Old Teacher’s never die.
They live in your memory forever. They were there when you arrived and they were there when you left.
Most teachers, basically taught things we really learned in Kindergarten.
You never really knew them, any more than they knew you.
But I remember one teacher in particular from my days in Junior High in the small town of Oak Harbor, Ohio.
His name…Mr Bernard (Bernie) Lutz. He was an English teacher.
He was hard. He was unfair. He was tough. Too demanding and totally unreasonable. He was on a power trip. He was the equivalent of Oak Harbor’s version of Attila the Hun. He was a “drop down and give me 20 push ups” kind of guy. He smiled on the first and last day of school and NEVER in between. Every student that had a class with him, said the same exact things. He was all of these things or worse.
But most of all…he scared me.
At least that was what I thought at the time. Unfortunately , the perspective of an eighth grader is somewhat tainted by the fact that at that age “everyone” who was an authority figure was considered the enemy. I mean it was the nature of a 14 year old year to dislike that person who was trying to tell you what to do.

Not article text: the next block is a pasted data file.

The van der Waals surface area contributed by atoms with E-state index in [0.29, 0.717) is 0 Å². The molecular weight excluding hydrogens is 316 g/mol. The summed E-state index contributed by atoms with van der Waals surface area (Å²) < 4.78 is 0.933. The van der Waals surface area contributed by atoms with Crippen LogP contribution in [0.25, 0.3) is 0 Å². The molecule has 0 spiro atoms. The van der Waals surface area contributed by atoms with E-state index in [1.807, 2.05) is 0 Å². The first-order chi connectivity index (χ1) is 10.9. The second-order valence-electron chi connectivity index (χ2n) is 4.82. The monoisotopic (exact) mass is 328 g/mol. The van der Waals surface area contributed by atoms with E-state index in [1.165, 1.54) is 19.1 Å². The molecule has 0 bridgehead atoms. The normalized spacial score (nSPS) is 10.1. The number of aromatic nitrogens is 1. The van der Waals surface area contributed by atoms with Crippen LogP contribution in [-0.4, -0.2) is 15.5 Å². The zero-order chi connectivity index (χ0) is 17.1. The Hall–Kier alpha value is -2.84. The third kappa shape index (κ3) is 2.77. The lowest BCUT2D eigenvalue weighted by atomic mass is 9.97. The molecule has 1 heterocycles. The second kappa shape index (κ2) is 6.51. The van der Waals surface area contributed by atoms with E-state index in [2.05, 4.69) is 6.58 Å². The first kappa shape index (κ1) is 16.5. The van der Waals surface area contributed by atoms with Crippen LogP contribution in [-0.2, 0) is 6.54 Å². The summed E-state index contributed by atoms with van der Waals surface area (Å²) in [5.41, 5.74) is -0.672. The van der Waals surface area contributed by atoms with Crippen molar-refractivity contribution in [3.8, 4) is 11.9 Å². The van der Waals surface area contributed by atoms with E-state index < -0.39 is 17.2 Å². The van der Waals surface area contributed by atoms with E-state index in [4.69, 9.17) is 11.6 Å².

The truth is that Mr. Lutz was none of these things.
He was a teacher that “expected” things from his students. He wasn’t going to accept average or below performance from you as a student unless it was indeed your best effort.
More importantly…he was a great teacher who gave me something to take home to think about besides homework.
Sure… he was hard, he was tough and he was demanding. He made mistakes and he definitely was not perfect.
But never unfair, unreasonable or Atilla the Hun.
It has been said that the mediocre teacher tells. The good teacher explains. The superior teacher demonstrates. The great teacher inspires.
For now you see…Bernard…Bernie Lutz was the reason I became a teacher. He was my inspiration.
My dream to become a teacher began with a man who believed in me, who tugged, pushed and lead me to the next plateau, sometimes poking me with a sharp stick called “truth.”
Bernie passed away a number of years ago. I never had the opportunity to tell him how much I appreciate what he did for me all those years ago. I’ve learned in teaching that you cannot see the fruit of a day’s work immediately. It is invisible and remains so, maybe for twenty years or longer. The harvest for a teacher is seeing the “fruits” of their labor become teachers, lawyers, stock brokers, nurses, preachers, writers, accountants, bankers, managers, entrepreneurs and countless other occupations that make them contributing members of society.
Old teacher’s never die…their legacy lives long past their time here on earth.
Maybe you were lucky, maybe there was a teacher in your past who believed in you. Someone who pushed you to another level. One who expected more from you than just average work or “just getting by”. Someone who you never told how much you appreciate the challenge and inspiration they were in your life.
Tell them today…
I waited too long to tell Bernie while he was alive.
So Bernie…if you can hear me…I can only quote William Shakespeare and say, “I can no other answer make, but, thanks, and thanks.”